I published – oh no – more on cryptozoology; this time, the bold and innovative article ‘How do we know that the Loch Ness Monster doesn’t exist?’ (Naish 2016b). The idea that the oft-mentioned scene in King Kong might have been influential as goes the Spicer sighting – a hypothesis promoted in my article – was contested in some arising correspondence, and contested by none other than fisheries biologist and statistician (and sea and lake monster expert) Charles Paxton. I’m not wedded to the hypothesis and am happy to go with Charles on this one.

Triceratops reconstructed with speculative nasal inflatothingies in excellent artwork by J. W. Kirby, from here. Credit: J. W. Kirby

During late November I explained why ceratopsians might have had weird, inflatable nasal structures (aka inflatothingies). The speculative hypothesis promoted in this article caught the interest of many skilled artists, and some unskilled ones too, and consequently the internet became briefly awash with images of ridiculous, balloon-faced dinosaurs. Which is cool. A part-work on dinosaurs got underway (part-work: a publication that appears in stages over some period of time... like, a series of magazines). While in London in December with Will (my son) I met up with the excellent Paul Willis of Australia’s Science Channel. Paul is one of the first people I ever got to know online and he taught me everything I know about mekosuchines. Will and I also hung out with Dino Babs, who you know well for artwork like the image shown below and on the right (check out her Redbubble store)… (modesty prevents me from discussing some of the other stuff she works on)..

At left: Paul Willis and Darren Naish outside the Hoop & Toy (Paul's son in attendance too); Credit: Will Naish. At right: Mary's Grand Adventure, as depicted by Dino Babs (available here on merchandise). Credits: Darren Naish, Dino Babs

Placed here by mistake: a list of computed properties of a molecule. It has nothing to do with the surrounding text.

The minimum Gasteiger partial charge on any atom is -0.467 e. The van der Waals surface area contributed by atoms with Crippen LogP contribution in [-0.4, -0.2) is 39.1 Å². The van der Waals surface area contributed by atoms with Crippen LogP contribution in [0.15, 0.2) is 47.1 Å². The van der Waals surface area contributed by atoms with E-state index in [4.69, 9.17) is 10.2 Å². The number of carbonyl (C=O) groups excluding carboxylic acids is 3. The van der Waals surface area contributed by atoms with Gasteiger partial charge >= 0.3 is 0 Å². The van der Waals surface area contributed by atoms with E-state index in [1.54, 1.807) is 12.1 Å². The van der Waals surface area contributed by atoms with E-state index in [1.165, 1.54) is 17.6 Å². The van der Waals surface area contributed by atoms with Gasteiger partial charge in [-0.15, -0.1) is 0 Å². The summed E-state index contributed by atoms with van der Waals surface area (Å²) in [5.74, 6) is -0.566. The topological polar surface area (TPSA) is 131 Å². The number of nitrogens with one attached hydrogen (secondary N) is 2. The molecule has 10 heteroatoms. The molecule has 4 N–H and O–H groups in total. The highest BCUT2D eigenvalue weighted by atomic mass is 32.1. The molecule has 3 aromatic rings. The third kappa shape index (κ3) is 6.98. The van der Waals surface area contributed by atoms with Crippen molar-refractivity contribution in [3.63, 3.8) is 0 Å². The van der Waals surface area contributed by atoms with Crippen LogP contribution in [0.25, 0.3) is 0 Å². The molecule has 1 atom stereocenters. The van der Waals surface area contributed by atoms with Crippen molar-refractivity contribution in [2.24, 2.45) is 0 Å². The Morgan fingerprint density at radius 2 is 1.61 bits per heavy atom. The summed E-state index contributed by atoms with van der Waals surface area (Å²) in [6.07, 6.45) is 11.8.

A series of articles on ‘non-standard hypotheses’ pertaining to the evolution of modern amphibians got started on Tet Zoo and the cover of the print edition of Hunting Monsters was released online.

Tet Zoo Towers, now with a Chi-Africa [there is a link there] Blackbird Turdus merula. Credit: Darren Naish

Finally, we come to January. The month has, so far, been work work work, but a long-in-development paper on azhdarchid pterosaurs finally appeared (Naish & Witton 2017). Obviously, I haven’t had time to discuss it here yet but will so do in time (my co-author Mark Witton has written about the study here). Here it’s worth saying that 2016 looks like a year in which I did no technical research, no paper writing. But I want you to note that this is completely misleading. 2016 was actually a year in which I did tons of academic writing and research, only for the projects concerned to wither and die due to the actions of others, or become delayed by months upon months due to the review process. A review paper on Jurassic ichthyosaurs was delayed due to the actions of editors and other authors submitting to the same volume, and technical papers on facial morphology in theropods, plesiosaur swimming behaviour and a Cretaceous nesting colony were completed and submitted but have yet to see daylight. Needless to say, 2016 did not see completion of my giant textbook